OneJustice Blog

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Are you a poet? And do you know it?

Are you a secret creative genius?

Do you have a favorite justice-related poem that keeps you going in tough times?

Does our name count as a one-word poem?

Does our name count as a one-word poem?

Please share those words of inspiration with the rest of the OneJustice network!  The March “social media for social justice” contest asks for your justice-related poems!

Everyone who submits a poem that somehow relates to justice, love, equality, activism – or whatever justice means to YOU – before March 8 will be entered to win a super cool OneJustice water bottle.  And the justice connection can be loose – remember, this is all about poetry, so of course its open to YOUR interpretation!

Extra points for submitting a poem that you wrote.  Extra EXTRA points for posting a video of you reading it aloud.  (Yep, we’re throwing down the gauntlet now!  Are you fired up yet?)  Sadly, we’re not that creative, but we do have a favorite justice poem to share to start things off – “To Be of Use” by Marge Piercy.  Check it out below.

You can post your poem(s) to any of our social media sites: facebook, twitter, LinkedIn, pinterest, or in the comments to this post.  Happy poem posting!

———————————————-

To Be of Use

by Marge Piercy

The people I love the best
jump into work head first
without dallying in the shallows
and swim off with sure strokes almost out of sight.
They seem to become natives of that element,
the black sleek heads of seals
bouncing like half submerged balls.

I love people who harness themselves, an ox to a heavy cart,
who pull like water buffalo, with massive patience,
who strain in the mud and the muck to move things forward,
who do what has to be done, again and again.

I want to be with people who submerge
in the task, who go into the fields to harvest
and work in a row and pass the bags along,
who stand in the line and haul in their places,
who are not parlor generals and field deserters
but move in a common rhythm
when the food must come in or the fire be put out.

The work of the world is common as mud.
Botched, it smears the hands, crumbles to dust.
But the thing worth doing well done
has a shape that satisfies, clean and evident.
Greek amphoras for wine or oil,
Hopi vases that held corn, are put in museums
but you know they were made to be used.
The pitcher cries for water to carry
and a person for work that is real.

5 responses to “Are you a poet? And do you know it?

  1. Julia R. Wilson March 8, 2013 at 6:09 am

    Justice
    That Justice is a blind goddess
    Is a thing to which we black are wise:
    Her bandage hides two festering sores
    That once perhaps were eyes.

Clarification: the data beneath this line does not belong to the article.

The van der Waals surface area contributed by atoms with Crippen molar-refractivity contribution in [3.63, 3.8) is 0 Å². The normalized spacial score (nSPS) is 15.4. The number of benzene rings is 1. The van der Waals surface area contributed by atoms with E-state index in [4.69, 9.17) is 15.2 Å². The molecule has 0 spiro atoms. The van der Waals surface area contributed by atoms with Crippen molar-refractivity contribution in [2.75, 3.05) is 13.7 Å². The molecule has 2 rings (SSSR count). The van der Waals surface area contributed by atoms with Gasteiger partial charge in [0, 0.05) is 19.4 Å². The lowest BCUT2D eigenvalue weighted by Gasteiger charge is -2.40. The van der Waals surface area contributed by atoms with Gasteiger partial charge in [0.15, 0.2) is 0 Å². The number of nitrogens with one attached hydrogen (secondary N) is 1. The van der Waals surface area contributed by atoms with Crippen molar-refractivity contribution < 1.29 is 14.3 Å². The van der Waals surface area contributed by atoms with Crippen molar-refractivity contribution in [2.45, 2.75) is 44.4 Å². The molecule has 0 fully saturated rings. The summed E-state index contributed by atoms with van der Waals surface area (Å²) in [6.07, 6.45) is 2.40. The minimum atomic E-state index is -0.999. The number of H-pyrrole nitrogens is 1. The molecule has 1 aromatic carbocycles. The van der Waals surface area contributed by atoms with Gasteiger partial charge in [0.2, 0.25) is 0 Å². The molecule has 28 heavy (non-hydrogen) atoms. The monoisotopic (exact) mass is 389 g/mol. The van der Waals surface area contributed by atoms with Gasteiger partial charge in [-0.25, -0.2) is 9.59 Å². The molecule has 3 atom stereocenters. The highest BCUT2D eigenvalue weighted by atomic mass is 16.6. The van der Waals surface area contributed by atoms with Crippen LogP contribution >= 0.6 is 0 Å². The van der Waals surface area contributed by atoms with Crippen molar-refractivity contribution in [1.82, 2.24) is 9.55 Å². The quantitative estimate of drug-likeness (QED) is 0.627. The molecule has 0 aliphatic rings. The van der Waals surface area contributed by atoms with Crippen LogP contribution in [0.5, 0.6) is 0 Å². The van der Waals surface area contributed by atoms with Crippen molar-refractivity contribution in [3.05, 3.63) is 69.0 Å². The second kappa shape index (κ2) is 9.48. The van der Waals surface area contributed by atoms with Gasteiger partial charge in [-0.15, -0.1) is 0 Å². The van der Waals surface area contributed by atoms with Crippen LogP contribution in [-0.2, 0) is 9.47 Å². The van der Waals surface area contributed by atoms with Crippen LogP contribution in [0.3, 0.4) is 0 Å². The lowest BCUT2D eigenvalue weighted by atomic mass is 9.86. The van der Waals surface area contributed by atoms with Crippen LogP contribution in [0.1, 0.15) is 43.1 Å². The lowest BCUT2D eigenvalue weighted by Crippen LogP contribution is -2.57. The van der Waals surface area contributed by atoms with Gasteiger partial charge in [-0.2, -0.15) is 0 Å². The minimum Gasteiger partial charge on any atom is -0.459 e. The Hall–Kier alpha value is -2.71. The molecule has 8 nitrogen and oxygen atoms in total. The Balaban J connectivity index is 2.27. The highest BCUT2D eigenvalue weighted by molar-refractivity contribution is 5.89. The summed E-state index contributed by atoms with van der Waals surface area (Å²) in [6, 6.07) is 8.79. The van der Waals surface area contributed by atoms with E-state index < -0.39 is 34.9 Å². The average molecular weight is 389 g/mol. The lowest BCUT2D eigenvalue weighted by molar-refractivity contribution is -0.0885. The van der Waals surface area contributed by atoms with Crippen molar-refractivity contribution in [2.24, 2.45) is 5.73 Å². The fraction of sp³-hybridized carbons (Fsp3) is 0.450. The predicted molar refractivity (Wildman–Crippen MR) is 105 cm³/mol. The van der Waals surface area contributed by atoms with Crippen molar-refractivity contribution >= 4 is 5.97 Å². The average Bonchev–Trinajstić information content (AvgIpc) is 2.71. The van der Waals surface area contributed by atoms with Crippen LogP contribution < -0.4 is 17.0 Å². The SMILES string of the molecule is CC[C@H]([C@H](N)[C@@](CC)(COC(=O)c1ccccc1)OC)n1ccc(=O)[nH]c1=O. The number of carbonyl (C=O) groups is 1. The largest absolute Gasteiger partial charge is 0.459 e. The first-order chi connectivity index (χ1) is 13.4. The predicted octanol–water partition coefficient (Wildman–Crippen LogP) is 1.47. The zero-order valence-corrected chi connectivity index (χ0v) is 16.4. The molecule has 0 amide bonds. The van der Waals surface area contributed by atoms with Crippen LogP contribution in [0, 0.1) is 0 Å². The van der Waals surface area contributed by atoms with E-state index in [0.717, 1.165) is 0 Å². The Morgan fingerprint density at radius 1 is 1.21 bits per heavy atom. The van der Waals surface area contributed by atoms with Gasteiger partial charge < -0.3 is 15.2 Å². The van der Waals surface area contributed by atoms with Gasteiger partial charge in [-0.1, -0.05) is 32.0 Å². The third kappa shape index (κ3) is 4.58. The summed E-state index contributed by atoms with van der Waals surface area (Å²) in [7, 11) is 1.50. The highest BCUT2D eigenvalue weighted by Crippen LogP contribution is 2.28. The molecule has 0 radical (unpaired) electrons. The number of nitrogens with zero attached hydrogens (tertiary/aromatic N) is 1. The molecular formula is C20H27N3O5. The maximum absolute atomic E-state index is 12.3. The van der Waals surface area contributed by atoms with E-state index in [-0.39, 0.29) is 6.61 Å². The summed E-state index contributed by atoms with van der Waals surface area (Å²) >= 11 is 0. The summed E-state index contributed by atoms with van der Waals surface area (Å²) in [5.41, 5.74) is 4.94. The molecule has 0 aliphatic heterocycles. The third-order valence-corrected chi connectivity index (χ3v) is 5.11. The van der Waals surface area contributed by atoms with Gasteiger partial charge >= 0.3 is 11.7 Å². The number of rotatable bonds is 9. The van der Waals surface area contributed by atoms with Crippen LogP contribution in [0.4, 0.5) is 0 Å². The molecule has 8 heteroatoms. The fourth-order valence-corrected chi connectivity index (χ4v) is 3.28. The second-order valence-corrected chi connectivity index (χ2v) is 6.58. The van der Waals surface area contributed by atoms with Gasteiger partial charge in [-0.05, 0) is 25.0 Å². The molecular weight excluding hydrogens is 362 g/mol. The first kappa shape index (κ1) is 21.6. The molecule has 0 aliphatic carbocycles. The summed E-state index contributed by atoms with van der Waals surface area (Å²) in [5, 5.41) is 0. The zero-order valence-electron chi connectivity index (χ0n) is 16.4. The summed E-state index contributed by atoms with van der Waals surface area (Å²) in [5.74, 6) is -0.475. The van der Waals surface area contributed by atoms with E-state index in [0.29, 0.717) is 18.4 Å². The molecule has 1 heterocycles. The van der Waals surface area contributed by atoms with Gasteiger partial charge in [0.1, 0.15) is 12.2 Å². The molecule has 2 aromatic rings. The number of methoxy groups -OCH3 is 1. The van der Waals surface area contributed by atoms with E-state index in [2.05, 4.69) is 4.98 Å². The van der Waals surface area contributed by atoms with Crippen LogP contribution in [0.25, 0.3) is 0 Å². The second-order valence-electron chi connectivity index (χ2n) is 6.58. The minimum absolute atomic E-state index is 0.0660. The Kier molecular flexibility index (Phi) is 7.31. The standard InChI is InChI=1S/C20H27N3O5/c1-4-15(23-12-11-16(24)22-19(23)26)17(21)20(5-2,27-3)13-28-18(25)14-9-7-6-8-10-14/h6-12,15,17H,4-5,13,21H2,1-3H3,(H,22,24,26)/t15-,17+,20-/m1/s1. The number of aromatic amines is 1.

— Langston Hughes

  2. Linda Kim March 8, 2013 at 8:38 am

    I, Too, Sing America
    Langston Hughes

    I, too, sing America.

    I am the darker brother.
    They send me to eat in the kitchen
    When company comes,
    But I laugh,
    And eat well,
    And grow strong.

    Tomorrow,
    I’ll be at the table
    When company comes.
    Nobody’ll dare
    Say to me,
    “Eat in the kitchen,”
    Then.

    Besides,
    They’ll see how beautiful I am
    And be ashamed–

    I, too, am America.

  3. Stephen D. March 8, 2013 at 11:40 am

    Equality by Maya Angelou

    You declare you see me dimly
    through a glass which will not shine,
    though I stand before you boldly,
    trim in rank and making time.

    You do own to hear me faintly
    as a whisper out of range,
    while my drums beat out the message
    and the rhythms never change.

    Equality, and I will be free.
    Equality, and I will be free.

    You announce my ways are wanton,
    that I fly from man to man,
    but if I’m just a shadow to you,
    could you ever understand?

    We have lived a painful history,
    we know the shameful past,
    but I keep on marching forward,
    and you keep on coming last.

    Equality, and I will be free.
    Equality, and I will be free.

    Take the blinders from your vision,
    take the padding from your ears,
    and confess you’ve heard me crying,
    and admit you’ve seen my tears.

    Hear the tempo so compelling,
    hear the blood throb through my veins.
    Yes, my drums are beating nightly,
    and the rhythms never change.

    Equality, and I will be free.
    Equality, and I will be free.

  4. OneJustice Team March 10, 2013 at 12:35 pm

    Thank you, Stephen! Powerful poem – thank you for sharing it with the OneJustice network!

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